"what do you call him, Majorgeneral Brian Tweedy, one of Britain's fighting men who helped to win our battles. Got his majority for the heroic defence of Rorke's Drift. |
(Turns to the gallery.) The royal Dublins, boys, the salt of the earth, known the world over. I think I see some old comrades in arms up there among you. The R.D.F., with our own Metropolitan police, guardians of our homes, the pluckiest lads and the finest body of men, as physique, in the service of our sovereign." (U15.784)
"A VOICE |
Turncoat! Up the Boers! Who booed Joe Chamberlain?" (U15.790)
"I fought with the colours for king and country in the absentminded war" (U15.794)|
The 'absent-minded war' refers to the Boer War (1880 - 1881 and 1899 - 1902) fought during the reign of Queen Victoria between the British Empire and the two independent Boer republics (the Orange Free State and the South African Transvaal Republic). 'General Gough' refers to Hugh 1st Viscount Gough (1779 - 1869), a British field-marshal born in Woodstown, Limerick. Gough obviously did not fight in the Boer war. His son Colonel George Hugh Gough did, and died at Norval's Pont (1900). I also found a Major Hubert Gough, who was part of the relief operation at Ladysmith (1900). The battle of Spion Kop, in which Bloom claims to have fought, took place in January 1900 and resulted in a famous British defeat. Bloemfontein is the capital of the Orange Free State; it was captured in March 1900 by British troops under the command of Lord Roberts (who is mentioned by Molly in Penelope).
"under general Gough in the park and was disabled at Spion Kop and Bloemfontein, was mentioned in dispatches. I did all a white man could. (With quiet feeling.) Jim Bludso. Hold her nozzle again the bank. |
Profession or trade." (U15.795)
A statue of General Sir Hugh Gough (1779 - 1869) famously stands in Phoenix Park!
Well, I follow a literary occupation. Author-journalist. In fact we are just bringing out a collection of prize stories of which I am the inventor, something that is an entirely new departure. I am connected with the British and Irish press. If you ring up..." (U15.801)
"(Myles Crawford strides out jerkily, a quill between his teeth. His scarlet beak blazes within the aureole of his straw hat. He dangles a hank of Spanish onions in one hand and holds with the other hand a telephone receiver nozzle to his ear.) |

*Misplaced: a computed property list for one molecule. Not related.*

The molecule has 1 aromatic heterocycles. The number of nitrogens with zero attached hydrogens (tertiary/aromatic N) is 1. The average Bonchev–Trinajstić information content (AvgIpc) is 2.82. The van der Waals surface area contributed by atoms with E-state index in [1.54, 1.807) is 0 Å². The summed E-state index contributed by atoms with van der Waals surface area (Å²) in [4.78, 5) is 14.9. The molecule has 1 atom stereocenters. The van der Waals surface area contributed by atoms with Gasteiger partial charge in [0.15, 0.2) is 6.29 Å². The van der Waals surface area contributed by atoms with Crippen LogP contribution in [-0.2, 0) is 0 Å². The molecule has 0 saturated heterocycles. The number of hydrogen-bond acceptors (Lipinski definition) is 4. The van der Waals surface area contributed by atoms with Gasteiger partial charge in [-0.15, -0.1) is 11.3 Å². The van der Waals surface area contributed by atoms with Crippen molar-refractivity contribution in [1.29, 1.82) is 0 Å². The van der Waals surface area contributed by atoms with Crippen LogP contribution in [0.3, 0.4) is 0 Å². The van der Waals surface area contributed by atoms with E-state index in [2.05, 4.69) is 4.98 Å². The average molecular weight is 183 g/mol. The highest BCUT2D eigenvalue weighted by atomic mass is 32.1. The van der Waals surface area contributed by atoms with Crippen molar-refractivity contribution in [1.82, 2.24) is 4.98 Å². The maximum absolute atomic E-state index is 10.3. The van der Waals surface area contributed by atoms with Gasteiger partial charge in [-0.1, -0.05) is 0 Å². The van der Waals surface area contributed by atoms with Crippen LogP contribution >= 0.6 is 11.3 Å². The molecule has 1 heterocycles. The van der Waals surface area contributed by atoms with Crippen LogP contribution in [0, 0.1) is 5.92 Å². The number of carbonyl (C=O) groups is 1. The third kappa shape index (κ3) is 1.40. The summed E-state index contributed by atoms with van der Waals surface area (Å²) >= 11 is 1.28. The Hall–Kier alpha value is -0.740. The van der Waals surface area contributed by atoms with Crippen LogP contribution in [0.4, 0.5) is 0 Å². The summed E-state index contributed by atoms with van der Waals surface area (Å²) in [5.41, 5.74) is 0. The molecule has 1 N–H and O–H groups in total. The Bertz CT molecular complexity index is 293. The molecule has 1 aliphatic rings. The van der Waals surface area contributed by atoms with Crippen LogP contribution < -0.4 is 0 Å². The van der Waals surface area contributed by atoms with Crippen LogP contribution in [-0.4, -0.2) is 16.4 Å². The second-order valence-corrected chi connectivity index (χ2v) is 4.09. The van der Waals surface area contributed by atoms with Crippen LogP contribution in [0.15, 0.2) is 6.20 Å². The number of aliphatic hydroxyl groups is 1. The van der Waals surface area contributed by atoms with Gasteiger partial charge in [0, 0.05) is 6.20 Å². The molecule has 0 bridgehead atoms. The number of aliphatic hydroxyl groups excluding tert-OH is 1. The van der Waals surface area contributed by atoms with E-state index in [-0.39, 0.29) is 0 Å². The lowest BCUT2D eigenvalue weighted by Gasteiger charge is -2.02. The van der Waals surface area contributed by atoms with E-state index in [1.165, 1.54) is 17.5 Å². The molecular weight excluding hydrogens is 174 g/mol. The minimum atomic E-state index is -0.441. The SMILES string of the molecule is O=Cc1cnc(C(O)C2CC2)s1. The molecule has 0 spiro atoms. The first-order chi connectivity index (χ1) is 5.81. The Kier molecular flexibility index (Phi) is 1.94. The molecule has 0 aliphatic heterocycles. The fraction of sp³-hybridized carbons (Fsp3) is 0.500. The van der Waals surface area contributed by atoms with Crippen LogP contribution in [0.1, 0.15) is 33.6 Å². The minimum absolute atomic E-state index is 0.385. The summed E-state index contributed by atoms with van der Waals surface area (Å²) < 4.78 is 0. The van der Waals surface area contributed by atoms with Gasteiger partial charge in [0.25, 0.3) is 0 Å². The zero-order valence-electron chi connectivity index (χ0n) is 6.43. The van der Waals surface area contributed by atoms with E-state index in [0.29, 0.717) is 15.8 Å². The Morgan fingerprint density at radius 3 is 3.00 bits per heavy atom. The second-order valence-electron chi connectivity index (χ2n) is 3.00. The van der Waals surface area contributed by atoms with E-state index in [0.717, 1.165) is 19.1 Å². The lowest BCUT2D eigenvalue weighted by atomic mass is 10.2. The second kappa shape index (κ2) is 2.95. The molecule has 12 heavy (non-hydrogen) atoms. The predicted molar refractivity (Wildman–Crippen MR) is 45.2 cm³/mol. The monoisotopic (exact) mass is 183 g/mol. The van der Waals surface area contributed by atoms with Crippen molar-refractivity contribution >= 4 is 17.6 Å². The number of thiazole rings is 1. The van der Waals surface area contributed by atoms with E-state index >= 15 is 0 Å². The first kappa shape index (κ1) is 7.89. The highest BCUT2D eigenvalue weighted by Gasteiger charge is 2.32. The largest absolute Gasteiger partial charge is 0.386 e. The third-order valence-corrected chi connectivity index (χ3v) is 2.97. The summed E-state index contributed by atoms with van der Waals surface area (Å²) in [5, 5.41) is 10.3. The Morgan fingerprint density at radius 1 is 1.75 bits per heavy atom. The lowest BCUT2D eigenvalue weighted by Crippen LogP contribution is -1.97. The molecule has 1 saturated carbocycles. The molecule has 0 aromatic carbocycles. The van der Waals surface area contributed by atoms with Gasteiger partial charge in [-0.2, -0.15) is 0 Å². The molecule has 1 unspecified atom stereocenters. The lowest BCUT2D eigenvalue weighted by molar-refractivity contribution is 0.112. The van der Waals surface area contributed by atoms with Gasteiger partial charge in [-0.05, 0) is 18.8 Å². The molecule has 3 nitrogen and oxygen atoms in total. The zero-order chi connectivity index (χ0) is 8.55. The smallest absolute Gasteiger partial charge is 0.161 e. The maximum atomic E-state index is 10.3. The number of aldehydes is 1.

(His cock's wattles wagging.) Hello, seventyseven eightfour. Hello. Freeman's Urinal and Weekly Arsewiper here. Paralyse Europe. You which? Bluebags? Who writes? Is it Bloom?" (U15.806)
"We are considerably out of pocket over this bally pressman johnny, this jackdaw of Rheims, who has not even been to a university. |
(Indistinctly.) University of life. Bad art." (U15.836)
You low cad! You ought to be ducked in the horsepond, you rotter! (To the court.) Why, look at the man's private life! Leading a quadruple existence! Street angel and house devil. Not fit to be mentioned in mixed society. The archconspirator of the age!
(To the court.) And he, a bachelor, how..." (U15.851)
"FIRST WATCH |
The King versus Bloom. Call the woman Driscoll.
Mary Driscoll, scullerymaid!
(Mary Driscoll, a slipshod servant girl, approaches. She has a bucket on the crook of her arm and a scouringbrush in her hand.)
Another! Are you of the unfortunate class?" (U15.860)
(In housejacket of ripplecloth, flannel trousers, heelless slippers, unshaven, his hair rumpled, softly.) I treated you white. I gave you mementos, smart emerald garters far above your station. Incautiously I took your part when you were accused of pilfering. There's a medium in all things. Play cricket." (U15.874)
"MARY DRISCOLL |
He surprised me in the rere of the premises, Your honour, when the missus was out shopping one morning with a request for a safety pin. He held me and I was discoloured in four places as a result. And he interfered twict with my clothing." (U15.884)
(Scornfully.) I had more respect for the scouringbrush, so I had. I remonstrated with him, Your lord, and he remarked: keep it quiet!" (15.889)
"(General laughter.) |
(Clerk of the crown and peace, resonantly.) Order in court! The accused will now make a bogus statement." (U15.894)
|"There might have been lapses of an erring father but he wanted to turn over a new leaf and now, when at long last in sight of the whipping post, to lead a homely life in the evening of his days, permeated by the affectionate surroundings of the heaving bosom of the family. An acclimatised Britisher, he had seen that summer eve from the footplate of an engine cab of the Loop line railway company while the rain refrained from falling" (U15.905)|